Tuesday, 24 February 2015

-Music Videos on my Mind- Emilie Nicholas’ “Grown Up”

Norwegian singer Emile Nicholas released the music video for Grown Up almost one year ago and accumulated big buzz in Scandinavian territories, scoring successive deals with indie labels in major music markets. Nicholas recently despaired at the record label bureaucracy that has hindered her traction in the UK, saying: “I get emails all the time being like ‘where can I buy the album in the UK? Please send me an address!’”
Her British label is now on the case, be it belatedly. Written by Nicholas and produced by her and her drummer Eivind Helgerød, Grown Up exhibits those famously Spartan, modern Nordic production techniques of minimalist beats layered in fractured drum samples and airy vocals.  The song is obviously working through some pretty heavy father-daughter issues, but it’s the personal music video constructed entirely of footage taken from historic Nicholas’ family home movies that proves most affecting.

Monday, 16 February 2015

-Music Videos on My Mind- Diet Cig’s “Scene Sick”

Hailing from a place in New York State called New Platz, Alex Luciano and Noah Bowman are a duo whose frenetic five-track EP Over Easy is a master class in contagious indie pop music. Soaking in an innate sense of energy, playfulness and pandemonium, Diet Cig is the ultimate alternative music tonic, steeped in double entendre lyrics and creatively sharp witticisms.
The no-budget music video for Scene Sick is a wonder; a deceptively simple concept in which Luciano’s infectiously crazy dancing rubs off on to Bowman, ultimately rubbing off on all those watching. No doubt the seemingly effortless graphic continuity from one edit to the next necessitated marvellous blocking and accurate positioning, but what screams out most is just how happy both of them look. The two seem so instantly likable and involving that you hit the repeat button more times than one will admit to.

Friday, 13 February 2015

-Music Videos on my Mind- SOAK’s “Sea Creatures”

SOAK is a crafty portmanteau of the terms ‘soul’ and ‘folk’; also being the stage name eighteen-year-old Bridie Monds-Watson from Derry, Northern Ireland goes by.
Live recordings of Sea Creatures have been floating around since 2012, with the music press tipping her as one to watch since 2013, Warner Music signing and arranging for her to perform at major festivals through 2014, and now it’s time to unleash SOAK as Britain’s response to Lorde in 2015 as an introspective but relatable young woman singing in tenderly wounded vocals about adolescent existentialism.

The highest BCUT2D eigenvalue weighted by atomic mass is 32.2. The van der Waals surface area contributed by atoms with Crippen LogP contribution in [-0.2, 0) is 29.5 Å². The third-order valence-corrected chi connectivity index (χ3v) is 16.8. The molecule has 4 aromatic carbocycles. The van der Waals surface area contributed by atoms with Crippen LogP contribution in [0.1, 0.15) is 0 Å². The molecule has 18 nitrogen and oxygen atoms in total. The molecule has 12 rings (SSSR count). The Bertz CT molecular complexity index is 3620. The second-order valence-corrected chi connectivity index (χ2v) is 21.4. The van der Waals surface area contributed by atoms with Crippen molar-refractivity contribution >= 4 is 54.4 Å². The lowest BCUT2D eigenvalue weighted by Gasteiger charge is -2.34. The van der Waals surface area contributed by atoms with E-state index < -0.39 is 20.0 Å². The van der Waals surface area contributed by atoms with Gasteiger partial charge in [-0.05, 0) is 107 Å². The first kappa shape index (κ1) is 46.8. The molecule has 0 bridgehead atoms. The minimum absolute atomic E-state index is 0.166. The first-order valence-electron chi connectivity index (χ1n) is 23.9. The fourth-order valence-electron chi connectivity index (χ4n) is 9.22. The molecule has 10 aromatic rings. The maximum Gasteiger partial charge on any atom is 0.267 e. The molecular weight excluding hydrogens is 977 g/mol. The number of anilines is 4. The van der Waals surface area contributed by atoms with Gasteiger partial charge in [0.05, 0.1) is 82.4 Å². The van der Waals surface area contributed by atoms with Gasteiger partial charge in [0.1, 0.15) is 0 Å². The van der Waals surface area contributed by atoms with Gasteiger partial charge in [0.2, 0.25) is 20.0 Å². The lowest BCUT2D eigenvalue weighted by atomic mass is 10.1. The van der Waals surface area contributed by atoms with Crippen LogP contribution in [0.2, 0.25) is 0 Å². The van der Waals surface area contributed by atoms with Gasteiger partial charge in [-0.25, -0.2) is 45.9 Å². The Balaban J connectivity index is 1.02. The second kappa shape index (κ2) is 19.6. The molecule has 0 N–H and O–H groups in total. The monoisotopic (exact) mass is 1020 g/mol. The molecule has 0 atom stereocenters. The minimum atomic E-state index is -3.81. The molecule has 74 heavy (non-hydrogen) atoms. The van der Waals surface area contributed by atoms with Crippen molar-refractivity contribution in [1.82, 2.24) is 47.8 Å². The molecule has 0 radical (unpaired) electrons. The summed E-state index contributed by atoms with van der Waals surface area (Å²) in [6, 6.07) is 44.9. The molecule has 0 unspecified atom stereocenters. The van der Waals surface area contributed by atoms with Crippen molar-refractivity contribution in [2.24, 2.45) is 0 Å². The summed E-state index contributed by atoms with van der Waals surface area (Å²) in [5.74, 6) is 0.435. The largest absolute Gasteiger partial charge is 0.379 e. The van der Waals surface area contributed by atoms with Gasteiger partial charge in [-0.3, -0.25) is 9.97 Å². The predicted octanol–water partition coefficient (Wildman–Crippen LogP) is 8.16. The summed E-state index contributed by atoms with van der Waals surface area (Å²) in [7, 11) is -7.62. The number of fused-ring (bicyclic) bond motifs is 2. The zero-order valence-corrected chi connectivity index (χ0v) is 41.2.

SOAK has been carefully developed by her record company; however, my smarminess shouldn’t undermine Monds-Watson’s credibility as an interesting singer-songwriter. Her type of music doesn’t get much traction these days, and the efforts of those around her to make her breakout in a mainstream sense suggests the industry realises that traditional pop singing styles can only last so long.
SOAK will travel to the States next month for SXSW, firmly in the hope it will be the best international platform for an androgynous-type skater girl writing songs about being an outsider that smart kids will connect to.

Saturday, 7 February 2015

-Music Videos on my Mind- The Unthanks’ “Flutter”

The Unthanks is an English folk band based in Northumberland. It’s a pretty tight unit fronted by sisters Becky and Rachel Unthank, the latter being married to band member Adrian McNally who is also the group's manager, musical arranger and producer. Their new album Mount the Air was recorded in their own makeshift studio in Northumberland, located in an old granary building 200 yards from where Rachel Unthank and Adrian McNally live with their young kids. Mount the Air is released through the band’s own label Rabbel Rouser, which further reinforces group’s demand for complete control and autonomy over the material they produce.
To now, The Unthanks was a big deal on the British folk scene, garnering all manner of top awards for records released during the noughties. Flutter marks shift in their sound, a growth that draws on downtempo jazz riffs, David Holmes-style cinematic electronic compositions, and Portishead-type gloriously melancholic experimental rock sounds. This makes Flutter a pretty unique sounding record that works on both the listener’s sonic and visual senses.
These guys ought to do the next James Bond movie song.